As you begin Thomas Pynchon’s The Crying of Lot 49, be patient with yourself and with the novel. It moves at a dizzying pace, in long, complex sentences, incident piling upon incident. It is meant to overwhelm and confuse you a bit, as Oedipa Maas feels overwhelmed and confused by her task, and as we identify with her as the protagonist.
And what is that task? What task is she given on the first page of the novel? To execute the will of her former boyfriend, Pierce Inverarity. And what did he own? What didn’t he own in southern California? The OED defines the verb “execute” thus:. 1. a. trans. To follow out, carry into effect (an intention, purpose, plan, instruction, or command.) d. To perform or carry out the provisions of (a will). 2. a. To carry out, perform (an action, operation, movement, etc., that has been planned or prescribed, or that requires skill or care).
Intertextuality (which is like literary allusion, but goes more deeply, as other texts may be directly incorporated into the text, influencing its structure, themes, and so on) pervades the novel, beginning with the reference to Lamont Cranston. On a radio program (1936-1954), he was played by Orson Welles. The Shadow was originally the alter ego of Lamont Cranston, a wealthy playboy who at some point went to the Orient where he learned to hypnotize people in large numbers. On the radio this took the form of being able to appear invisible (handy for a radio show). In the pulp novels, he relied more on his guns and his mastery of disguise; it was revealed that in fact he was NOT Lamont Cranston, but aviator Kent Allard whose plane crashed in the Orient. He took on the disguise of Lamont Cranston. Later it was suggested that in fact the body of Kent Allard was found in the wreck of his plane in the Orient and that The Shadow was neither Lamont Cranston or Kent Allard. (See http://www.pulps.westumulka.com/shadow/ and http://www.spaceports.com/~deshadow/). Given that Pierce is aligned with Lamont Cranston, we might anticipate that his identity is mysterious as well.
Another crucial reference early on is to the painting Bordando el Manto Terrestre by Remedios Varo (1961), which translates as “Embroidering Earth’s Mantle.”
Oedipa has very much been in the situation pictured here, trapped in a tower, fabricating her sense of the reality outside. Anyone walking around on this earth, however, would never realize that the surface is a tapestry created—dreamt up—by others, and that, by analogy, our deeply held assumptions about contemporary reality are not objectively true (which should remind you of Nietszche). Oedipa’s quest will be to escape the tower, and to understand Pierce, and his legacy—literarily, what he left behind for the world, for her, to remember, as well as what his property holdings are.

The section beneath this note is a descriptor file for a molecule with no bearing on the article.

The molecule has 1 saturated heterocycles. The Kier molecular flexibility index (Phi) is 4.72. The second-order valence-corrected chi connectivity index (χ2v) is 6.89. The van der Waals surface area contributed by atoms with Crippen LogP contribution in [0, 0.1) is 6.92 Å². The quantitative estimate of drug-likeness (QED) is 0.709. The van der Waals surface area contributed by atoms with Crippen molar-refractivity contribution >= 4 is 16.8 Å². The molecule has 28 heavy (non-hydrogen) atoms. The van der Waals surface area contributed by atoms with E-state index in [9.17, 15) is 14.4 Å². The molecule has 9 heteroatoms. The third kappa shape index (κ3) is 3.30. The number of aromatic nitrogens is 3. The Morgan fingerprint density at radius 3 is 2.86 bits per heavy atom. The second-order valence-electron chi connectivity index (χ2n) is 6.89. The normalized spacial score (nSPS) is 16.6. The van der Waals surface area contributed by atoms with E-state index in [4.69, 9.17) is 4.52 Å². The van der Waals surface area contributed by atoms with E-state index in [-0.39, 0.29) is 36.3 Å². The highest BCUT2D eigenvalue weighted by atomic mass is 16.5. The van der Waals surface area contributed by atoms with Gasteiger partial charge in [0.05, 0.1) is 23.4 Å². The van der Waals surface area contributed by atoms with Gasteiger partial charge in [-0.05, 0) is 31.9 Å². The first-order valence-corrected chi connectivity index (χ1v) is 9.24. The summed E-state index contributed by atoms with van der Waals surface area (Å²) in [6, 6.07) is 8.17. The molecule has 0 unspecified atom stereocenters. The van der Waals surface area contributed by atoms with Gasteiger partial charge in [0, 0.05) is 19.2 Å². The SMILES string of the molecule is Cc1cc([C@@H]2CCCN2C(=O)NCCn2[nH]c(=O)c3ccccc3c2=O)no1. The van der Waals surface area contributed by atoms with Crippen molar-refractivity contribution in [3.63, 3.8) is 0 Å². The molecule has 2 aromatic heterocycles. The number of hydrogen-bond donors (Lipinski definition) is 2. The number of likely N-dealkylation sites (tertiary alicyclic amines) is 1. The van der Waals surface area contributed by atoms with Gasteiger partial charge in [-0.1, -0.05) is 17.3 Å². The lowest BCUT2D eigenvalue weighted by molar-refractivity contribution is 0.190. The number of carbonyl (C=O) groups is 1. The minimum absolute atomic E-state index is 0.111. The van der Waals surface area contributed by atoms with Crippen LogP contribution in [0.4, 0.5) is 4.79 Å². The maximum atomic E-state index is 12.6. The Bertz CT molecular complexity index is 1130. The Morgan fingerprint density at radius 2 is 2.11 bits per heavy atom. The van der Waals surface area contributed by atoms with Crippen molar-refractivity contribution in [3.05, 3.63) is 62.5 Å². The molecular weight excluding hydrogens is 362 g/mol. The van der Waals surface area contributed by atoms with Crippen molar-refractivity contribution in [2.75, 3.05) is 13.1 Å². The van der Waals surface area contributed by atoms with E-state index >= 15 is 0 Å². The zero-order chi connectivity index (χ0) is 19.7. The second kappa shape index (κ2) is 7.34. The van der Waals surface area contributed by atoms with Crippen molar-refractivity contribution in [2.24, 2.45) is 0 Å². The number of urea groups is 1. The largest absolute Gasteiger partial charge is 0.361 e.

Once you’ve read the first three chapters of the novel, answer these questions. It is fair to say that the characters and the narration in Pynchon’s novel depart from realistic characterization in important ways, even as they caricature contemporary realities in 1960s California. Please complete your response by Saturday, April 8th at 10 p.m., and please respond to two students by Monday, April 10th at 10 p.m.
1) How does the characterization of Oedipa Maas, Mucho Maas, Dr. Hilarius, Roseman, Pierce Inverarity, or Metzger, etc., compare to that of Quentin, Jason or Caddy Compson in The Sound and the Fury? In what ways does their characterization seem to follow verisimilitude, and in what ways does it not? Consider point of view, their names, what we are told and NOT told about them, and how they behave. QUOTE AND ANALYZE EVIDENCE.
2) How does Pynchon’s narrator compare to Faulkner’s realistic third-person narrator in the last section of The Sound and the Fury? Consider verisimilitude in all aspects, as well as tone, syntax, place names and plot. QUOTE AND ANALYZE EVIDENCE.
3) What do you think the Trystero is? Don’t look ahead or read elsewhere. Speculate, at this point in the novel, and QUOTE AND ANALYZE EVIDENCE.
SOME HELPFUL REMINDERS OF CONVENTIONS OF REALIST FICTION:
“Critic George J. Becker’s definition of the realist novel [is] … a substantial work in prose that offers verisimilitude of detail, a norm of experience, and an objective view of human nature…. By the mid-nineteenth century, realism was simply considered modern, and readers assumed that contemporary fiction would aspire to verisimilitude” (911).
Verisimilitude: the appearance of being true or real; likeness or resemblance to truth, reality, or fact; probability.
- An objective, third-person, omniscient narrator.
- Ordinary, middle-class, non-heroic characters.
- Detailed, accurate description of physical and cultural settings, personal appearances, etc.
- Vernacular dialogue that accurately portrays the social background, education, class, etc., of the characters.
– The Norton Anthology of American Literature. Vol. C. 1865-1914. Ed. Nina Baym. New York: W.W. Norton, 2007.